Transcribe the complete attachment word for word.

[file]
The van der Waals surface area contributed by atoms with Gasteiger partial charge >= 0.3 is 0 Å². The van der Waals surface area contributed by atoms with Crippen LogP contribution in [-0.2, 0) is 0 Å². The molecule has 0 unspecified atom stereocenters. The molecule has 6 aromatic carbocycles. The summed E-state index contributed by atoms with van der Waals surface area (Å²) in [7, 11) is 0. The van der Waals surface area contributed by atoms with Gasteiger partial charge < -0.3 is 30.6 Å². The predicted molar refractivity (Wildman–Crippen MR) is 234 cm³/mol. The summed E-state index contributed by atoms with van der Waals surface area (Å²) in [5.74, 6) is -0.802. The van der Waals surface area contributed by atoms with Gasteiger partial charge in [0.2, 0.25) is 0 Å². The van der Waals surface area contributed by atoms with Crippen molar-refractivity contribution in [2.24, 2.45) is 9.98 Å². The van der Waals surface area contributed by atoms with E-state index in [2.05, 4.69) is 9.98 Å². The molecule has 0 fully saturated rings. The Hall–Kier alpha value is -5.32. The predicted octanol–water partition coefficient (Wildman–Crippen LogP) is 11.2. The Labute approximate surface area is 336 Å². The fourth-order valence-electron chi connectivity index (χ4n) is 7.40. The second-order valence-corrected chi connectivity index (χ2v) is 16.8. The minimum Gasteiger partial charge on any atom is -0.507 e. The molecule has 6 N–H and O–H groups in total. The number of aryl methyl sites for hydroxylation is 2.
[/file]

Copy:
The van der Waals surface area contributed by atoms with Gasteiger partial charge >= 0.3 is 0 Å². The van der Waals surface area contributed by atoms with Crippen LogP contribution in [-0.2, 0) is 0 Å². The molecule has 0 unspecified atom stereocenters. The molecule has 6 aromatic carbocycles. The summed E-state index contributed by atoms with van der Waals surface area (Å²) in [7, 11) is 0. The van der Waals surface area contributed by atoms with Gasteiger partial charge < -0.3 is 30.6 Å². The predicted molar refractivity (Wildman–Crippen MR) is 234 cm³/mol. The summed E-state index contributed by atoms with van der Waals surface area (Å²) in [5.74, 6) is -0.802. The van der Waals surface area contributed by atoms with Gasteiger partial charge in [0.2, 0.25) is 0 Å². The van der Waals surface area contributed by atoms with Crippen molar-refractivity contribution in [2.24, 2.45) is 9.98 Å². The van der Waals surface area contributed by atoms with E-state index in [2.05, 4.69) is 9.98 Å². The molecule has 0 fully saturated rings. The Hall–Kier alpha value is -5.32. The predicted octanol–water partition coefficient (Wildman–Crippen LogP) is 11.2. The Labute approximate surface area is 336 Å². The fourth-order valence-electron chi connectivity index (χ4n) is 7.40. The second-order valence-corrected chi connectivity index (χ2v) is 16.8. The minimum Gasteiger partial charge on any atom is -0.507 e. The molecule has 6 N–H and O–H groups in total. The number of aryl methyl sites for hydroxylation is 2.